Absolutely worth the price. They will last a lifetime, superbly accurate, and nice to look at also. I have a couple and have had no problems whatsoever. I have owned two others and they too were great weapons. I'm waiting on a good deal on a 22/22mag model 97 and I will own 3 FA revolvers. Save up your pennies and make the plunge. Good shooting
     
  10. Jim Watson

    Jim Watson Member

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    In spite of the fact that the 97 has a transfer bar action and the 83 has a "safety bar" that apparently engages in the quarter cock position, FA still sternly warns you to Never carry a round under the hammer, as though it were a conventional SAA. This leaves you with a four-shooter in any caliber larger than .357.

    Are they just playing lawyer games or is their action less safe than say a NM Ruger's?
     
  11. CraigC
    • Contributing Member

    CraigC Member

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    They are playing lawyer games because they have been sued over the stupidity of others and lost.
     
  12. Walkalong

    Walkalong Moderator

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    They are superbly made, if that is the question.
     
  13. Buck Snort

    Buck Snort Member

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    If I had kids I'm sure my two Model 83s would get passed down for several generations. They're built like a bank vault.
     
  14. Ultima-Ratio

    Ultima-Ratio Member

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    Buy a pair of Rugers and used the change to buy ammo!
     
  15. JellyJar

    JellyJar Member

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    If you pull back the hammer of a model 83 after engaging the safety bar is there anyway to make the weapon fire without pulling the trigger?

    With or without a round under the hammer.
     
  16. Prosser

    Prosser Member

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    Chris:
    I own 2 FA 83's , and sold a 252, that's a target 22 lr.

    I think they are worth 1000-1500 dollars. That's about what the used market is for em. 97's are harder to find, have a better safety then the 83's.

    Other people make their barrels, and frames,so your accuracy is dependent on barrel quality, and Bob Baker's test crew.

    The question becomes can you find a BFR for 500-1000 bucks, which is perhaps as strong, if not stronger, and uses standard ruger parts or an FA, depends on area.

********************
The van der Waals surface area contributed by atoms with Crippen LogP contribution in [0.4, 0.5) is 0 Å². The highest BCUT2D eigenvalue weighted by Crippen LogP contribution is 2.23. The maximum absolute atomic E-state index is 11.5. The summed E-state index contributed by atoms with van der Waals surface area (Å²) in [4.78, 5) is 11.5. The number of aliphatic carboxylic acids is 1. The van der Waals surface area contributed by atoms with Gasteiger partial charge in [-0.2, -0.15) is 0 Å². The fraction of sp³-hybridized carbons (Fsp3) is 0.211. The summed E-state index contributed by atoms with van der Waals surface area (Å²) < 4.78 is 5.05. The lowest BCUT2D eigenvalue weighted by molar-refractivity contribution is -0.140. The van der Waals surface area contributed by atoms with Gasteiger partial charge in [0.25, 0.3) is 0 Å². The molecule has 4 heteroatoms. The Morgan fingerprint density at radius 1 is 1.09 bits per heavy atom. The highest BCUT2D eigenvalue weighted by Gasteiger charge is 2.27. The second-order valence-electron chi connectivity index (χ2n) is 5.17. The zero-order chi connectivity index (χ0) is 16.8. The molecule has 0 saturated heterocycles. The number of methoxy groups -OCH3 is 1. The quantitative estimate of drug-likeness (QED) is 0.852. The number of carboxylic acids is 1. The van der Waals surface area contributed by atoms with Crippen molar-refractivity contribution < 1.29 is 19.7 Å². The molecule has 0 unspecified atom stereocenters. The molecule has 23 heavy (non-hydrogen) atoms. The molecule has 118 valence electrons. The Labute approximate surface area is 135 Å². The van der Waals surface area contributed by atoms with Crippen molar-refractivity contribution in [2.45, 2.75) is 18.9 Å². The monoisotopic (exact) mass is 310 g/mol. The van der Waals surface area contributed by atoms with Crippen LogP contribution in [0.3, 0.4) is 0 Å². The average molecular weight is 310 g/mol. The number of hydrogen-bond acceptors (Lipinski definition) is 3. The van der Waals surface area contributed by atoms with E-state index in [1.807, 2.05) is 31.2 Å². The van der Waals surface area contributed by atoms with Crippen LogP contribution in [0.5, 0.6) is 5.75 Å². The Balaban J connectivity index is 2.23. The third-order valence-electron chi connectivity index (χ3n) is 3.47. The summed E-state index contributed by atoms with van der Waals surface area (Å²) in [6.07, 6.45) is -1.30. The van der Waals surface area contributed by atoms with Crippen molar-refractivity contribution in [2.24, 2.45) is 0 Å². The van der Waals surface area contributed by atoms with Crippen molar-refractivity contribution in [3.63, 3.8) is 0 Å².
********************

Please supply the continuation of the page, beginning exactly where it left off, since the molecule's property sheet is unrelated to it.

People sell FA's in my area. The only BFR I've ever been able to find used in this area was 1000 dollars, more then a new one.:confused:

    The BFR short frame guns are still a bit more on the size of the 83 not the 97.

    My issues with the FA is one, a 5 pound trigger on a 2500 dollar gun, that then requires 100 bucks for a trigger job, to get it to 3 pounds. Might be different with the 97's, but ask.

    Also, Bob Baker tends to treat his guns like an over protective father, so, if you have ANY discussion, be very diplomatic, or he might react like you spit on his 7 year old.

    FA support is supposed to be second to none. That said, I doubt I'll ever use it, since both my guns started as FA's, and have been converted by Jack Huntington Advanced gunsmithing. 454 to .475, and, .475 to .500 JRH.

    They are 17-4, frame cylinder, and I think, most parts.

    As for durable: Don't know about the 97's. 83's have been shot with very heavy 454 loads, for very long times. The forcing cone might errode, or the barrel, but Baker backs his guns, and usually those things are taken care of free.
    17-4 is REALLY strong. I can't imagine .357 even scratching it.

    5-8 thousand rounds of .38, and I don't think you'll even take the finish off the forcing cone in 20 years.

    Bob Baker is not one of my favorite people, but I respect the product he puts out.
     
  17. iScream

    iScream Member

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    Thanks everybody. I'm trying to decide between a new revolver from FA or a custom 1911. I reload 38 Special and I really like the idea of shooting the same loads as I do with my S&W 686 P.

    I do have a 1911 but it's chambered in 9mm (STI Trojan). It almost seems wrong to not have a proper 1911 in 45 though.

    If I get the revolver, I'm thinking I want the 7.5 inch barrel. I agree with the statement about paying an extra $100 for the lighter trigger on a gun in this price range but I'll probably go ahead with it. Otherwise I'm sure I'll always wish I had done so.

    I don't really know what the difference is between the model 83 and 97. Are there differences beyond what has been mentioned so far in this thread?

    -Chris
     
  18. Jim Watson

    Jim Watson Member

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    The 97 is considerably smaller.
     
  19. Geno
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    Geno Member

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    Yes, they are made with a fit and finish seen on few revolvers. I had the .454 Casull. The recoil was extreme for me; I should have purchased a .44 Mag instead.

    Geno
     
  20. iScream

    iScream Member

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    OK. Somehow I missed that fact looking on their site. I prefer a pretty heavy gun at the range so maybe the 83 is actually what I'm looking for.